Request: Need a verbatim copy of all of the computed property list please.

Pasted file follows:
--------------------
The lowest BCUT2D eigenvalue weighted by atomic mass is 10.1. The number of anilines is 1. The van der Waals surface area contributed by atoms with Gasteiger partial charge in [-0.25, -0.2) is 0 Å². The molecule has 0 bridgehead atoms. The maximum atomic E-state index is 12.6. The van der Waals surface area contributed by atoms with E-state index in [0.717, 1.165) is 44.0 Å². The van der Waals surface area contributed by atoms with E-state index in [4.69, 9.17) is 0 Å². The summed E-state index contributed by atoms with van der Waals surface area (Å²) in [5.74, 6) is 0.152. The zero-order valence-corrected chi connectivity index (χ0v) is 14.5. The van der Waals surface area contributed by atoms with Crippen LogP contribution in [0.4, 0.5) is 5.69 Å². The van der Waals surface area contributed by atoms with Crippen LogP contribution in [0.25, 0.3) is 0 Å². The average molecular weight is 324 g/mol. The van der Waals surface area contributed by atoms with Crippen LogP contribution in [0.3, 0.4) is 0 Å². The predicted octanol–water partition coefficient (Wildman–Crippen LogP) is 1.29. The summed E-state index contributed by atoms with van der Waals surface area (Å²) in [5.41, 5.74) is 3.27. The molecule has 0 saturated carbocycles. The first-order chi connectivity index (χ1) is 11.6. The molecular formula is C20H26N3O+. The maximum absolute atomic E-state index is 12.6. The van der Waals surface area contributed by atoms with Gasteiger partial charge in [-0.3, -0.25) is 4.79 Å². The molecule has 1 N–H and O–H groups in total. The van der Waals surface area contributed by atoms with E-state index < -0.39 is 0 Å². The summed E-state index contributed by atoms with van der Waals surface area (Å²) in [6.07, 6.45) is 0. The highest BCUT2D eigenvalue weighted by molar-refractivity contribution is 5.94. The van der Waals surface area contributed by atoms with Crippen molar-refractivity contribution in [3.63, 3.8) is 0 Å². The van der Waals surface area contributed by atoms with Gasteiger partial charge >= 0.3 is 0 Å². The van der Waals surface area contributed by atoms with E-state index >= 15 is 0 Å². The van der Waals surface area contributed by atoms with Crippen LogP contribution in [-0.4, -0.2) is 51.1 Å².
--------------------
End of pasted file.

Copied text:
The lowest BCUT2D eigenvalue weighted by atomic mass is 10.1. The number of anilines is 1. The van der Waals surface area contributed by atoms with Gasteiger partial charge in [-0.25, -0.2) is 0 Å². The molecule has 0 bridgehead atoms. The maximum atomic E-state index is 12.6. The van der Waals surface area contributed by atoms with E-state index in [0.717, 1.165) is 44.0 Å². The van der Waals surface area contributed by atoms with E-state index in [4.69, 9.17) is 0 Å². The summed E-state index contributed by atoms with van der Waals surface area (Å²) in [5.74, 6) is 0.152. The zero-order valence-corrected chi connectivity index (χ0v) is 14.5. The van der Waals surface area contributed by atoms with Crippen LogP contribution in [0.4, 0.5) is 5.69 Å². The van der Waals surface area contributed by atoms with Crippen LogP contribution in [0.25, 0.3) is 0 Å². The average molecular weight is 324 g/mol. The van der Waals surface area contributed by atoms with Crippen LogP contribution in [0.3, 0.4) is 0 Å². The predicted octanol–water partition coefficient (Wildman–Crippen LogP) is 1.29. The summed E-state index contributed by atoms with van der Waals surface area (Å²) in [5.41, 5.74) is 3.27. The molecule has 0 saturated carbocycles. The first-order chi connectivity index (χ1) is 11.6. The molecular formula is C20H26N3O+. The maximum absolute atomic E-state index is 12.6. The van der Waals surface area contributed by atoms with Gasteiger partial charge in [-0.3, -0.25) is 4.79 Å². The molecule has 1 N–H and O–H groups in total. The van der Waals surface area contributed by atoms with E-state index < -0.39 is 0 Å². The summed E-state index contributed by atoms with van der Waals surface area (Å²) in [6.07, 6.45) is 0. The highest BCUT2D eigenvalue weighted by molar-refractivity contribution is 5.94. The van der Waals surface area contributed by atoms with Crippen molar-refractivity contribution in [3.63, 3.8) is 0 Å². The van der Waals surface area contributed by atoms with Gasteiger partial charge >= 0.3 is 0 Å². The van der Waals surface area contributed by atoms with E-state index >= 15 is 0 Å². The van der Waals surface area contributed by atoms with Crippen LogP contribution in [-0.4, -0.2) is 51.1 Å².